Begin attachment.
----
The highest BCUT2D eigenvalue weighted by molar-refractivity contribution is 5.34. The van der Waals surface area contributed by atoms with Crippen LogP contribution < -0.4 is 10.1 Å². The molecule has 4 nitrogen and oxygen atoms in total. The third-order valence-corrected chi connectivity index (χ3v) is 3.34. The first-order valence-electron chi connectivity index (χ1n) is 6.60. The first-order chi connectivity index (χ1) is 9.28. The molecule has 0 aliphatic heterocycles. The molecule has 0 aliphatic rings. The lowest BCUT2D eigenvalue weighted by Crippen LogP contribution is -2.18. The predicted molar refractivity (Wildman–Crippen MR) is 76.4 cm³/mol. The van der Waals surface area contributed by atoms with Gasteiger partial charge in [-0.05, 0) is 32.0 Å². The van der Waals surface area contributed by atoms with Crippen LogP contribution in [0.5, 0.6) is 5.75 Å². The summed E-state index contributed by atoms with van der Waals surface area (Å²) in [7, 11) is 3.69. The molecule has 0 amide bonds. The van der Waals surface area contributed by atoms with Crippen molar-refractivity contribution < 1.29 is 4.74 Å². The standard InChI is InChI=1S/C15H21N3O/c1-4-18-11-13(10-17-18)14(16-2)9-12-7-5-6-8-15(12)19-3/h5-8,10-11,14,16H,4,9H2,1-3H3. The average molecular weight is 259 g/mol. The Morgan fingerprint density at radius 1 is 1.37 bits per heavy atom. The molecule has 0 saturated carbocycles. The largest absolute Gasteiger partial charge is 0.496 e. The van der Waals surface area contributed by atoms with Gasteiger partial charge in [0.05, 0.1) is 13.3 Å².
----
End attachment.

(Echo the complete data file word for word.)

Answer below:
The highest BCUT2D eigenvalue weighted by molar-refractivity contribution is 5.34. The van der Waals surface area contributed by atoms with Crippen LogP contribution < -0.4 is 10.1 Å². The molecule has 4 nitrogen and oxygen atoms in total. The third-order valence-corrected chi connectivity index (χ3v) is 3.34. The first-order valence-electron chi connectivity index (χ1n) is 6.60. The first-order chi connectivity index (χ1) is 9.28. The molecule has 0 aliphatic heterocycles. The molecule has 0 aliphatic rings. The lowest BCUT2D eigenvalue weighted by Crippen LogP contribution is -2.18. The predicted molar refractivity (Wildman–Crippen MR) is 76.4 cm³/mol. The van der Waals surface area contributed by atoms with Gasteiger partial charge in [-0.05, 0) is 32.0 Å². The van der Waals surface area contributed by atoms with Crippen LogP contribution in [0.5, 0.6) is 5.75 Å². The summed E-state index contributed by atoms with van der Waals surface area (Å²) in [7, 11) is 3.69. The molecule has 0 amide bonds. The van der Waals surface area contributed by atoms with Crippen molar-refractivity contribution < 1.29 is 4.74 Å². The standard InChI is InChI=1S/C15H21N3O/c1-4-18-11-13(10-17-18)14(16-2)9-12-7-5-6-8-15(12)19-3/h5-8,10-11,14,16H,4,9H2,1-3H3. The average molecular weight is 259 g/mol. The Morgan fingerprint density at radius 1 is 1.37 bits per heavy atom. The molecule has 0 saturated carbocycles. The largest absolute Gasteiger partial charge is 0.496 e. The van der Waals surface area contributed by atoms with Gasteiger partial charge in [0.05, 0.1) is 13.3 Å².